Canadian household debt rises again.
Canada’s already-serious household debt problem has worsened.
According to Statistics Canada, total household debt increased to $1.759 owed for every dollar made by Canadians.
That’s an increase from $1.754 in the Quarter 2 of 2019.
While the household debt level compared to income is slightly below the record of $1.785 that was hit in 2017, there’s some very bad news.
The cost of serving the debt, the percentage of income that goes to debt payments, has now hit 14.96%.
That’s the highest it’s ever been in Canadian history.
As reported by BNN Bloomberg, “RBC senior economist Robert Hogue notes the service ratio is at an all-time high, and that with mortgage debt also re-accelerating, he sees little scope to remove household debt from the list of top vulnerabilities for the economy.”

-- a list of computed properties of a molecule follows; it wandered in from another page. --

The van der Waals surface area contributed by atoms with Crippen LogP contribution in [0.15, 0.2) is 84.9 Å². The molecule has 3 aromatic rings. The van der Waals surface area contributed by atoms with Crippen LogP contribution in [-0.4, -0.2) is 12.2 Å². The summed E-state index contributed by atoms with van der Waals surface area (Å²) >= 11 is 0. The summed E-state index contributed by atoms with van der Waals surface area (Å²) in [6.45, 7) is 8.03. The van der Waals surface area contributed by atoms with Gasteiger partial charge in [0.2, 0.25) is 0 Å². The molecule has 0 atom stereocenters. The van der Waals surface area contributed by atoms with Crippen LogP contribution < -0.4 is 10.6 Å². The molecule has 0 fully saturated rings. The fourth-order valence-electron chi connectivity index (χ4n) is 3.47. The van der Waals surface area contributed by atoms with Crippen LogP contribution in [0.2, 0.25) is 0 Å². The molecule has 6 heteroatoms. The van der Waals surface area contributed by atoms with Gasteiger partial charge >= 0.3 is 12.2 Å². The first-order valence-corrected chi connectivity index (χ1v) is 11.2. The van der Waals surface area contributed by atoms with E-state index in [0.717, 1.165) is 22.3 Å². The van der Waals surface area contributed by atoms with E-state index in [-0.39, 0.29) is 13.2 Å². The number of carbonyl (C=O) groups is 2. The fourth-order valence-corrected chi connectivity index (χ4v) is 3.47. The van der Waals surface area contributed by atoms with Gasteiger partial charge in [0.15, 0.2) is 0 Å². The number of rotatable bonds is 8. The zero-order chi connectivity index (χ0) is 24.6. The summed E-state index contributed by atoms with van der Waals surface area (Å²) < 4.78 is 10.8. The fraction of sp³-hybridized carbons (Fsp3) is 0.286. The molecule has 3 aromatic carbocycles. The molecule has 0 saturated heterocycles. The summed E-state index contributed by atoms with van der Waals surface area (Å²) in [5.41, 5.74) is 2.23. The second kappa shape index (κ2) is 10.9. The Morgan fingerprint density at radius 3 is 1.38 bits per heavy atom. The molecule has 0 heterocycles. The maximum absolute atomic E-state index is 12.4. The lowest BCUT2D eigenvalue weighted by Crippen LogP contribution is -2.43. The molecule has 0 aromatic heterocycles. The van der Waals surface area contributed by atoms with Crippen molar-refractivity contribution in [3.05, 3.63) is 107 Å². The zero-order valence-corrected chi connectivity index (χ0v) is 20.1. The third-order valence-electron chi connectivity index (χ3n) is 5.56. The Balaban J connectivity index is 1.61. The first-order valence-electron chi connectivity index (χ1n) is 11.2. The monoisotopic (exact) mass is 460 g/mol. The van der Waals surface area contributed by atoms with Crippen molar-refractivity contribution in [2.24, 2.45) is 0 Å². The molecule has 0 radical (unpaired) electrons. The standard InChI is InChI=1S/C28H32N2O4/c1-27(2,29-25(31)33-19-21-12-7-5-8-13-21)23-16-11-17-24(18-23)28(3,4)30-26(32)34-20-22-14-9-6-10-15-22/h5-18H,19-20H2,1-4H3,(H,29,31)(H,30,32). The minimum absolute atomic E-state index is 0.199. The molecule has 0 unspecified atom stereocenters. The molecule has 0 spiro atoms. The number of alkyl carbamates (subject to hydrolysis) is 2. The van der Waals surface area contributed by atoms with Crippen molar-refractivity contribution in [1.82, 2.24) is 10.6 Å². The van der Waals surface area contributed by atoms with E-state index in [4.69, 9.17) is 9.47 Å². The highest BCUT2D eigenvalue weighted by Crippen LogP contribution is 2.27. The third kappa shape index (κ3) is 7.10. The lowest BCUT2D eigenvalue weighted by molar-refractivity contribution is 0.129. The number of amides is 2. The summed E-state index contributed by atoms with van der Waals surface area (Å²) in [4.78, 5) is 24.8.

Total borrowing also surged in Quarter 3 of 2019, rising from $21.7 billion to $28.5 billion.
What makes this such a big concern is that the debt service ratio is rising at the same time the economy is weakening. If Canada falls into a recession, many people who are just barely keeping their heads above water will be drowning in debt, and that will cause a decline in household consumption that will slow the economy even further.
That could be mitigated by the government, with the combination of a huge investment in infrastructure, a large tax cut for working class and middle class Canadians, and a re-investment in our armed forces, which would create many jobs across the country.
Unfortunately, the Trudeau Liberal government instead appears to be focused on continuing their high-tax agenda, meaning the already-high cost of living will rise further, and make the burden of debt even worse.
Spencer Fernando[widget id="top-posts-5"]